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What are cryptarithms?

In this article, Dr Yossi Elran briefly explains what cryptarithms are, and a little bit of the history from when they first appeared.
© Davidson Institute of Science Education, the educational arm of the Weizmann Institute of Science

Cryptarithms

Cryptarithms or crypt-arithmetic problems are encrypted math problems, where numbers in a given mathematical expression are represented by letters or other symbols. There are two main types of cryptarythms: Hindu problems and Alphametics. In Hindu problems, every digit in a mathematical expression is concealed with the same symbol, usually an asterisk.

Surprisingly, despite the fact that once the original digits have been replaced by asterisks and they are indistinguishable, these problems can be solved. Alphametics are puzzles where each digit is replaced by a different symbol, usually a letter. Many alphametics “spell out” words, making them more attractive and entertaining. One of the most famous was invented by Henry Ernest Dudeney, a British puzzlist, in 1924: SEND + MORE = MONEY.

By substituting S=9, E=5, N=6, D=7, M=1, O=0, R=8, Y=2 the cryptarithm translates into: 9567+1085=10652. In the second half of the week, we’ll learn how this and other cryptarithms are solved.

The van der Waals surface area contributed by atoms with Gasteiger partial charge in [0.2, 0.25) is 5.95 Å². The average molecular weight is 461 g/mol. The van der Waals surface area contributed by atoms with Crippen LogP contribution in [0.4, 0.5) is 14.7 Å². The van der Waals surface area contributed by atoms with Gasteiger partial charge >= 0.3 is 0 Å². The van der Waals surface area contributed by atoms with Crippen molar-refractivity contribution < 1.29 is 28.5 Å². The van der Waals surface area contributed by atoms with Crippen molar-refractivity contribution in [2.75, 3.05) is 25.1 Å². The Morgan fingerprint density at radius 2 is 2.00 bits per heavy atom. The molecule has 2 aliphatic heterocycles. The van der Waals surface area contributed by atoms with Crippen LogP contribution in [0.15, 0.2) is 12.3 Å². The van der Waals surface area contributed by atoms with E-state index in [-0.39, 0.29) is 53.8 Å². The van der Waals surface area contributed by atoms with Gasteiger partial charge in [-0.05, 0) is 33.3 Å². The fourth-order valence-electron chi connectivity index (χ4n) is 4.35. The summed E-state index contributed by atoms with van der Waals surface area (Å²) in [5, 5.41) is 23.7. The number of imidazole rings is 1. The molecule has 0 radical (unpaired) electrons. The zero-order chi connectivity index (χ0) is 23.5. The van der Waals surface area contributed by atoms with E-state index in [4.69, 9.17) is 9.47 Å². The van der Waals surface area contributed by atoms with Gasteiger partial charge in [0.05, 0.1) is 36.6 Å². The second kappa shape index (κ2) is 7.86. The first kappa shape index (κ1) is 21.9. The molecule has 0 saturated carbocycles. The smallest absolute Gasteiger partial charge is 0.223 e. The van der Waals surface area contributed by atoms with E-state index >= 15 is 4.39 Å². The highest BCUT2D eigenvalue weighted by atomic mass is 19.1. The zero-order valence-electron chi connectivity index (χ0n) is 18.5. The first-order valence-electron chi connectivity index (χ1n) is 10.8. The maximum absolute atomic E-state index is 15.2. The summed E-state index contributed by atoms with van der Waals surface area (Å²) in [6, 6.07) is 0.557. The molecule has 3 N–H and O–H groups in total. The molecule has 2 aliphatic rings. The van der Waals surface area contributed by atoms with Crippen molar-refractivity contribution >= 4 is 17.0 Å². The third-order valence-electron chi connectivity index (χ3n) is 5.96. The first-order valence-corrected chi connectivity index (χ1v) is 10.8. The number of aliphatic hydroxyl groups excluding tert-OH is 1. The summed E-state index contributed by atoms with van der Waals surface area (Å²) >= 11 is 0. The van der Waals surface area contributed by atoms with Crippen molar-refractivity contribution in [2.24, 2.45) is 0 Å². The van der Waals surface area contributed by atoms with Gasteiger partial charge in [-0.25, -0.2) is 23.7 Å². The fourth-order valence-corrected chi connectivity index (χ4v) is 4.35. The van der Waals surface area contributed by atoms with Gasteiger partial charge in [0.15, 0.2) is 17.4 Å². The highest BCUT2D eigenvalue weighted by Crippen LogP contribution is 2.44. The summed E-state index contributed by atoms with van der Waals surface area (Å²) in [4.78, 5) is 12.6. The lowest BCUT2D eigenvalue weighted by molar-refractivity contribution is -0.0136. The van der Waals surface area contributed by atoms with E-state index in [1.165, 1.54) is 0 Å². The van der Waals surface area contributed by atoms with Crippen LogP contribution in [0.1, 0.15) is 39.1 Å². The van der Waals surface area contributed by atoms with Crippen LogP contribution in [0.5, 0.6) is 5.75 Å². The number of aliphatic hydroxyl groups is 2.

A bit of history

Cryptarithms first appeared in the United States in 1864, but it is believed that they were invented much earlier, in Ancient China. These original cryptarithms were mainly of the “Hindu” type. In the early twentieth century, Simon Vatriquant, a Belgian mathematician pseudo-named ‘minos’, and mistakingly called Maurice Vatriquant, took them much more seriously. He published many cryptarithms in a mathematical journal called “Sphinx”, published during the first half of the twentieth century.

Maurice Kraitchick, another well-known mathematician, was the editor of this journal. The journal was dedicated to math puzzles, a branch of mathematics that is known today as recreational mathematics. Jorge Soares, among others, has a great cryptarithm site dedicated to the Sphinx.

If you are already well-versed in cryptarithms, you might want to challenge yourselves with some of the cryptarithms on his site.

© Davidson Institute of Science Education, the educational arm of the Weizmann Institute of Science
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Maths Puzzles: Cryptarithms, Symbologies and Secret Codes

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